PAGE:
Favorite Songs of the Week \

SPIN’s 7 Favorite Songs of the Week: The Strokes, Cymbals Eat Guitars, and More

SPIN staffers select their must-hear tracks to wrap up your week

Welcome to our weekly roundup of the SPIN staff’s favorite new songs. Below, sample the best from East Coast keepers of the classic rock flame, Norwegian art-pop purveyors, and more.


Cass McCombs feat. Angel Olsen, “Opposite House” (ANTI-)
Count your lucky stars that a world now exists wherein Cass McCombs and Angel Olsen are on the same track: “Opposite House,” the lead single from the forthcoming Mangy Love, set to arrive August 26. Centered around a meditative guitar loop and sturdied by Olsen’s comely vocals, McCombs’ low-key delivery leaves room for sleek string arrangements and warm organ tone. Together they float in and out of reality while asking, “Why does it rain inside?” — JEFFREY SILVERSTEIN


Cymbals Eat Guitars, “Wish” (Sinderlyn)
“We wanted to make a more energetic record,” bassist Matthew Whipple has said of Cymbals Eat Guitars’ fourth LP, Pretty Years (out September 16). Well, the record’s first single, “Wish,” absolutely lives up to that statement, with bounding percussion, a funky bass line, and sunny synths. But oh, there’s still plenty that’s offbeat: For every wiggling beat there’s a skronk of atonal, no-wave sax. Consider your CEG wish granted. — RACHEL BRODSKY


Dogbreth, “Cups & Wrappers” (Asian Man Records)
Their name sounds like a band inside a TV show, and frankly, so does Dogbreth’s music. “Cups and Wrappers” is like Polaris from Pete and Pete: off-pitch anachronistic jangle-grunge that references eating pizza and breaks the fourth wall (“All I wanted to do was put it in a song”). It sounds more unearthed than recently recorded; file between Yuck and Teen Suicide as far as microwave-melted Toad the Wet Sprocket/Dinosaur Jr. hybrids go. Or dub it My So-Called Jam. — DAN WEISS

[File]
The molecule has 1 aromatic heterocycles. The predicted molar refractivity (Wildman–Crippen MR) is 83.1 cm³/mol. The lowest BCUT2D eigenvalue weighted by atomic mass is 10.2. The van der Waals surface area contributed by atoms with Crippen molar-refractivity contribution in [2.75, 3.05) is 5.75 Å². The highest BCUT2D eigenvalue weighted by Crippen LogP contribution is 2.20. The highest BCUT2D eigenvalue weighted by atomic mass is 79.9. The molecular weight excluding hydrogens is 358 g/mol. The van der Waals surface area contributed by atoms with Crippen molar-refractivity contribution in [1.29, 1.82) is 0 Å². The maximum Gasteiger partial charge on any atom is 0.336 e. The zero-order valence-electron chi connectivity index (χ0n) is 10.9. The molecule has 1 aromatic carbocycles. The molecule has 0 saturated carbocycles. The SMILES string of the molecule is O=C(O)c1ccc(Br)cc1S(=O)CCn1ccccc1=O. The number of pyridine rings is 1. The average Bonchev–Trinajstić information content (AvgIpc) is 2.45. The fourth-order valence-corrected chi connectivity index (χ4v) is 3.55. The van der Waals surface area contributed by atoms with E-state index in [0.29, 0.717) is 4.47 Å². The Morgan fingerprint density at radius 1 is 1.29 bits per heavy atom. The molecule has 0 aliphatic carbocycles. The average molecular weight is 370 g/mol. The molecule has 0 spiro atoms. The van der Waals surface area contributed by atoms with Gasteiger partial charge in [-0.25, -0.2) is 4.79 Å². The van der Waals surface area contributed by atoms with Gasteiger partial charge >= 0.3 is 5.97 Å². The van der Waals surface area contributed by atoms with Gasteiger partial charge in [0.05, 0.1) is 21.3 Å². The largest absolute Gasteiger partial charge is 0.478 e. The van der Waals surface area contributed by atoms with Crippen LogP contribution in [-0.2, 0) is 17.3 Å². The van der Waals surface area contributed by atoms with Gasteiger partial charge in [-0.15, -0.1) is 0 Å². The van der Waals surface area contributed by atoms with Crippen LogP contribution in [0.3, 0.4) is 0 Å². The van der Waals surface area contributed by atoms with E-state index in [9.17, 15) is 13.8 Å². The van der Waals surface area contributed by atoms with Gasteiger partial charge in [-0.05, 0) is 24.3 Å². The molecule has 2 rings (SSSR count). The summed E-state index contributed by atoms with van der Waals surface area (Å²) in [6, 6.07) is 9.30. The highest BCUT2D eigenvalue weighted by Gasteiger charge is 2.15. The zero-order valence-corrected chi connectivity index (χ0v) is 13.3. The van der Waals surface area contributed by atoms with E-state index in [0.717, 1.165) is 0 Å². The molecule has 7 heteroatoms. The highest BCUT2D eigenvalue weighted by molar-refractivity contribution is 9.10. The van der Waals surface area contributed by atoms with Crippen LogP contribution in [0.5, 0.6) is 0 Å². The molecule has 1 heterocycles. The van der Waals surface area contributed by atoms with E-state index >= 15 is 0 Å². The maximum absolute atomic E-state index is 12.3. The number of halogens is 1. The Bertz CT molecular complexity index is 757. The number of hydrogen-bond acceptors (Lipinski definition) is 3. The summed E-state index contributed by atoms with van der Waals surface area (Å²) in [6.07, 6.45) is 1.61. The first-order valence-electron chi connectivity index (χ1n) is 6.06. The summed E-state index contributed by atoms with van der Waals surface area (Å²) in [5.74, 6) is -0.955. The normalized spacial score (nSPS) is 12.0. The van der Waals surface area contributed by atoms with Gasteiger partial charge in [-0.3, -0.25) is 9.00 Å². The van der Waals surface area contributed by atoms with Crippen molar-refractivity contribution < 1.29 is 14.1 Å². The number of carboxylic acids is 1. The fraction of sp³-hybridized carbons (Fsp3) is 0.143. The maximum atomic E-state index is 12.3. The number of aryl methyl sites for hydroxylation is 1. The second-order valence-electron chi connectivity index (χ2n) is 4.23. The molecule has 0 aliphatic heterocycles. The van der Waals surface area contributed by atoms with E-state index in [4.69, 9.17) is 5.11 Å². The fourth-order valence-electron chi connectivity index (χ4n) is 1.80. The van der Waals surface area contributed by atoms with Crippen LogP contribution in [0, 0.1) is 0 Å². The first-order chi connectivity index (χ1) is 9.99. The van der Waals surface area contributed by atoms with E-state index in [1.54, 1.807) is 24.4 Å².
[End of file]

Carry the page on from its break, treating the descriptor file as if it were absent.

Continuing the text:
Fat Joe and Remy Ma feat. Jay Z, “All The Way Up (Remix)” (Roc Nation)
Jay Z had to respond to Lemonade. An entire album of Lemonade responses, like previously rumored, would’ve been ridiculous, but Jay Z needed a verse that was Jon Snow-esque: a return from Jack White-assisted death to show he’s still king of New York. The culture collapsed on him again when he did that through a Guru reference: “You know you made it when the fact / Your marriage made it is worth millions / Lemonade is a popular drink and it still is.”

And that’s not even the best part of the song. Remy Ma’s verse stands out with the palpable hunger coursing through it: “One of these bitches, two of these bitches gotta die / Three of these bitches, four of these bitches gonna cry.” Throw your X’s up. — BRIAN JOSEPHS

Listen to “All the Way Up (Remix)” via TIDAL


Fifth Harmony, “That’s My Girl” (Syco)
Harmonizers learned that this song existed when Tinashe told SPIN she’d written it for the quintet last fall. Since then, it’s been a nail-biting wait until 7/27’s release. And boy, does it live up to our every expectation: “If you’re feeling me / Put your five high,” the quintet sings as a colorful chorus explodes in technicolor funk and squelchy horns signal the stomping arrival of pop’s best girl group in a decade. — BRENNAN CARLEY

Jenny Hval Press Photo 2016

Jenny Hval, “Female Vampire” (Sacred Bones)
“I’m so tired of subjectivity,” avant-pop shaman Jenny Hval laments on “Female Vampire,” her foreboding opening transmission from upcoming concept album Blood Bitch. Understandable: Hval’s brew is probably a little too unnerving and confrontational to ever be as universally lauded as deserved, but if the rest of the LP is as generally bewitching as this Stereolab-experimenting-on-PJ Harvey jam, we’ll be stating its otherworldliness as fact soon enough. Here it comes. — ANDREW UNTERBERGER

The Strokes, “OBLIVIUS” (Cult Records)
Back from the Voidz, Julian Casablancas is suddenly busy with the Strokes: performing a one-off gig at Port Chester’s Capitol Theatre, headlining Governors Ball, and putting the band’s new EP, Future Present Past, out on his label, Cult Records. Arriving June 3, the short-player features four tracks (three originals, one remix), including the just-shared “OBLIVIUS,” a trashy but satisfying hodgepodge that’s in character for 2010s Strokes, who continue to be fond of taut guitarplay, corny spelling, and Doc Brown’s idea of what the future would sound like. Fifteen years removed from the summer of ’01, Jules’ croon still gives us shivers. — KYLE MCGOVERN